We know Joburg is the financial hub of the country. Possibly of Africa too, depending on who you ask. At the very least, we are continually reminded that Sandton boasts “the richest square mile” on the continent.

That still does nothing to explain matters of the heart. If anything, Joburgers retain a quiet resentment for the ostentation of Sandton. When The Leonardo became the tallest building in Africa in 2019, few of us thought of it as anything other than the tumescent daydream of a nondescript suit. To borrow a phrase from Herman Charles Bosman, there is almost always something sinister about efforts “trying to make Johannesburg respectable”.

In that same year we cringed as Time magazine flew a drone over our dirty secret and showed it to the world on the cover. The thin yet near-impenetrable border between Primrose and Makause is one we all symbolically live with on a daily basis. We begrudge its existence even if we cannot deny we are its product.

Many of us who worked in Rosebank in the mid-2010s like to boast of being the first customers of BGR — the popular burger joint now on the scrubbed-up Keyes Art Mile.

Things fall apart: The coalitions running the city for seven years have been fractious and service delivery has suffered. Photo: Moletsi Mabe

Then, it was hidden on Jan Smuts Avenue, in the recesses of a petrol station. The location was dark, dank and perfumed by spilt oil and diesel. There was almost no furniture; mostly just a counter and sign above the door. The menu was no-bullshit: double or single cheeseburger; pick your toppings and we’ll see you again when you shamefully stumble in tomorrow.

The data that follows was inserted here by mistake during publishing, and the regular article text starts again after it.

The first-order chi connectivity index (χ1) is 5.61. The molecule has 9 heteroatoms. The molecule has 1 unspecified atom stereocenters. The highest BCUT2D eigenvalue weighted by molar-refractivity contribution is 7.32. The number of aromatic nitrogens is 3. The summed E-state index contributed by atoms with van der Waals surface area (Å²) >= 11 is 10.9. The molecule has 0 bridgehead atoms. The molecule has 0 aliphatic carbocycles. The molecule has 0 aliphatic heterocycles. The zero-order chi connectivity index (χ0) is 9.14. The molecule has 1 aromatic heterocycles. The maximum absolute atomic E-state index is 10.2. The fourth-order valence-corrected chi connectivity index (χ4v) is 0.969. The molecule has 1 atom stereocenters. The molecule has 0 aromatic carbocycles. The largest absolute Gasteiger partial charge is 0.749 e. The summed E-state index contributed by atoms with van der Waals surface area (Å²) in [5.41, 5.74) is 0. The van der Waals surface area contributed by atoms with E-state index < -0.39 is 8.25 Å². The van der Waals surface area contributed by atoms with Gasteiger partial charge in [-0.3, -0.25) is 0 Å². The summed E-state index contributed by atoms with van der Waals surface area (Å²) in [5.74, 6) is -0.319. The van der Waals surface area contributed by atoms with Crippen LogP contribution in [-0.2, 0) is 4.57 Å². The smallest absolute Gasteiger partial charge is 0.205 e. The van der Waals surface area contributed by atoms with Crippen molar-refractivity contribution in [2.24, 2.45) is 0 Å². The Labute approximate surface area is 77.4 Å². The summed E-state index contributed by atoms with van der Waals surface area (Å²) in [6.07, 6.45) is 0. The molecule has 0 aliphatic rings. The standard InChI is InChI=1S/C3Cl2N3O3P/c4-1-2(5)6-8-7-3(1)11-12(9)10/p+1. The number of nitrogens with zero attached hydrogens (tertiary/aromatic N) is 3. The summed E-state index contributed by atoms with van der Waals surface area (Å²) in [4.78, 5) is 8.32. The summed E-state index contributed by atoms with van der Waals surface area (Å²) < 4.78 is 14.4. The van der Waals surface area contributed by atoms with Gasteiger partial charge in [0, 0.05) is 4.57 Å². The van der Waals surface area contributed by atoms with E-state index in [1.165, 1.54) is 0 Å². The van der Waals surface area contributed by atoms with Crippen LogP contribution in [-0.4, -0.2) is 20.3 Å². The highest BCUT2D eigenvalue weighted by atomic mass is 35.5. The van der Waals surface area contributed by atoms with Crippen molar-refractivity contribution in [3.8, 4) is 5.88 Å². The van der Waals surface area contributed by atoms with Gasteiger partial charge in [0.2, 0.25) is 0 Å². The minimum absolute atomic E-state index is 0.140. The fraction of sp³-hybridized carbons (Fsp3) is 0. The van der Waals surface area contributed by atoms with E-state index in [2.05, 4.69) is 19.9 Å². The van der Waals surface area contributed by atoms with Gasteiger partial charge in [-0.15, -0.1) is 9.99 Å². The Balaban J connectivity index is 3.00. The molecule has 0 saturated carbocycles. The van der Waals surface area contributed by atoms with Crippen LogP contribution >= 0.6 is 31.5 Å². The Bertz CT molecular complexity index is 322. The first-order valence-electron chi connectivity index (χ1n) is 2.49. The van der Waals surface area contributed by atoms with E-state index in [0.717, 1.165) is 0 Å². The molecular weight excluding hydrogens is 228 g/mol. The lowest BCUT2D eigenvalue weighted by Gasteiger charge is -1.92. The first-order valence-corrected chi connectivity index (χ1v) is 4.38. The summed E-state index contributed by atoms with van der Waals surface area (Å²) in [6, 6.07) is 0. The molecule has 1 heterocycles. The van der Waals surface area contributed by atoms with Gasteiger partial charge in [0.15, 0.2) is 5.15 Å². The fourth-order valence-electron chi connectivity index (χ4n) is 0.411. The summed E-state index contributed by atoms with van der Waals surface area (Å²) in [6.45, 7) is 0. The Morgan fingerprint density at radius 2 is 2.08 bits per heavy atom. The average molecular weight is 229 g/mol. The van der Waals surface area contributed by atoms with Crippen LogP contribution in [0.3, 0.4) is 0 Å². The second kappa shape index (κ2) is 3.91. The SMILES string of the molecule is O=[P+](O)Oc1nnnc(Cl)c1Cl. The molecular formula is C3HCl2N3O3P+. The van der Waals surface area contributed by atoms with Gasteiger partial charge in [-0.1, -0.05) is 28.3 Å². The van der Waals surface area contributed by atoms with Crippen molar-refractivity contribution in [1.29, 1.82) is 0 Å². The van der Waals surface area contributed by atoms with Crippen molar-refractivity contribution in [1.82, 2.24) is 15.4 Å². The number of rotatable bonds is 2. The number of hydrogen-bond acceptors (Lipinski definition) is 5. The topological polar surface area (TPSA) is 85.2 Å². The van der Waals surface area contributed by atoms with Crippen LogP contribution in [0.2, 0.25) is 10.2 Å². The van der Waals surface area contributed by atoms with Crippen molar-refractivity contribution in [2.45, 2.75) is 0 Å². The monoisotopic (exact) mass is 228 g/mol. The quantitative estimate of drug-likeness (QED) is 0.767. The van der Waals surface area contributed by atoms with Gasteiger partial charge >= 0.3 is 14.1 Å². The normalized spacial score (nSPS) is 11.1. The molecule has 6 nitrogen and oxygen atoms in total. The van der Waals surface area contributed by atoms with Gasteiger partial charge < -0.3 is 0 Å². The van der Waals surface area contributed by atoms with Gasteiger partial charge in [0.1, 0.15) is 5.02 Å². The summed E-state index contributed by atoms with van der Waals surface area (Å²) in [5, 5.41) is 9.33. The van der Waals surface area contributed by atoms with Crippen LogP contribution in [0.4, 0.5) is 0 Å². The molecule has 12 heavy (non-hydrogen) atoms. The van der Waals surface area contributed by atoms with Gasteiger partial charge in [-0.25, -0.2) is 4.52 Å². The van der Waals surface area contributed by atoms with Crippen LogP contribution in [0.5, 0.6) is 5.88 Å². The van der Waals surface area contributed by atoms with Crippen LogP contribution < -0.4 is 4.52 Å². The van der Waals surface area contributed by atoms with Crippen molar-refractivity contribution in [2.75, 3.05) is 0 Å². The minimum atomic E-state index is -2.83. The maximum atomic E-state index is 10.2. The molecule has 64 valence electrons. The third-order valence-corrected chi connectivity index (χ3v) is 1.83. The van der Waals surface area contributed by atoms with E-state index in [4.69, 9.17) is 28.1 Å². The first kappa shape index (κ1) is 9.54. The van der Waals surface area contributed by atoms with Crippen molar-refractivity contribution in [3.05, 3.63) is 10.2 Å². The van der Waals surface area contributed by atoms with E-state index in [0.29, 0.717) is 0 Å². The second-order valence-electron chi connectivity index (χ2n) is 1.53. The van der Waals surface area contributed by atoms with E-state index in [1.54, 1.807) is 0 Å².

It was beautiful. The smashed patties were as grimy as the cave they came out of but criminally delicious. That changed when the burgers arrived out of a shiny new storefront just one road up. All the ingredients remained the same; only now they were tainted by the imperial scent of capitalist inevitability.

Right there, between two buns, we finally find the allure of Johannesburg. Our city is at its finest when it offers no frills or pretention. It thrives when it does not hasten to extend an insincere welcoming. We love it because it is authentic.

Henry David Thoreau wrote in his classic work Walden: “Rather than love, than money, than fame, give me truth.” Joburg has always given us truth.

Readers who have got this far might wonder how we arrived at our original question — any creature that could love this place would surely not be perturbed by a few more potholes.

Wasteland: The City’s budget grew from R54.8 million in the 2016-2017 financial year to R77.3 billion for the current period. Photo: Moeletsi Mabe

We are in a moment of disillusionment precisely because we have been robbed of the truth. Load-shedding, decaying infrastructure, rising inequality … these are all problems borne of dishonesty. Dishonesty in the form of corruption, political machinations and mismanagement. Those are scourges we’ve always battled with, only now there is a prevailing sense that they have become untenable.

We haven’t fallen out of love with Joburg. We are just really, really pissed off.